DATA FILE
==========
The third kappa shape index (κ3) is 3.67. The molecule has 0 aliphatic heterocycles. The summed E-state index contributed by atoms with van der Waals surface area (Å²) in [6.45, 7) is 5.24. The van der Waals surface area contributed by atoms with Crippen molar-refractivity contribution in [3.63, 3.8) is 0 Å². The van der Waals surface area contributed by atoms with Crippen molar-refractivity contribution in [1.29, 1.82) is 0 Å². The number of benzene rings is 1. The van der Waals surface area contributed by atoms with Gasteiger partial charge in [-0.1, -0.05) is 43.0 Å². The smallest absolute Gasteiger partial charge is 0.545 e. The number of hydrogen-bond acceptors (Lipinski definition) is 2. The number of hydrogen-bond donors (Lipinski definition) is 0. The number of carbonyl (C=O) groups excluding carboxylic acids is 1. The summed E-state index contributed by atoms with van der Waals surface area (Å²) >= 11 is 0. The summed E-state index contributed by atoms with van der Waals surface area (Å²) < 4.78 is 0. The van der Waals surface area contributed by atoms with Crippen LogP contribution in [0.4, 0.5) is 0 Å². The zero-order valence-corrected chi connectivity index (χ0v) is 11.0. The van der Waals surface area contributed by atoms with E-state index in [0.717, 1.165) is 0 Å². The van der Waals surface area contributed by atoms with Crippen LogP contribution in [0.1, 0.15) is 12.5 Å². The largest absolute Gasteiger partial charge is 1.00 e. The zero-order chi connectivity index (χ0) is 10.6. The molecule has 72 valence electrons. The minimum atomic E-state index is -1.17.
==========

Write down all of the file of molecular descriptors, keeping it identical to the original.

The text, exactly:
The third kappa shape index (κ3) is 3.67. The molecule has 0 aliphatic heterocycles. The summed E-state index contributed by atoms with van der Waals surface area (Å²) in [6.45, 7) is 5.24. The van der Waals surface area contributed by atoms with Crippen molar-refractivity contribution in [3.63, 3.8) is 0 Å². The van der Waals surface area contributed by atoms with Crippen molar-refractivity contribution in [1.29, 1.82) is 0 Å². The number of benzene rings is 1. The van der Waals surface area contributed by atoms with Gasteiger partial charge in [-0.1, -0.05) is 43.0 Å². The smallest absolute Gasteiger partial charge is 0.545 e. The number of hydrogen-bond acceptors (Lipinski definition) is 2. The number of hydrogen-bond donors (Lipinski definition) is 0. The number of carbonyl (C=O) groups excluding carboxylic acids is 1. The summed E-state index contributed by atoms with van der Waals surface area (Å²) >= 11 is 0. The summed E-state index contributed by atoms with van der Waals surface area (Å²) < 4.78 is 0. The van der Waals surface area contributed by atoms with Crippen LogP contribution in [0.4, 0.5) is 0 Å². The zero-order valence-corrected chi connectivity index (χ0v) is 11.0. The van der Waals surface area contributed by atoms with E-state index in [0.717, 1.165) is 0 Å². The van der Waals surface area contributed by atoms with Crippen LogP contribution in [0.1, 0.15) is 12.5 Å². The largest absolute Gasteiger partial charge is 1.00 e. The zero-order chi connectivity index (χ0) is 10.6. The molecule has 72 valence electrons. The minimum atomic E-state index is -1.17.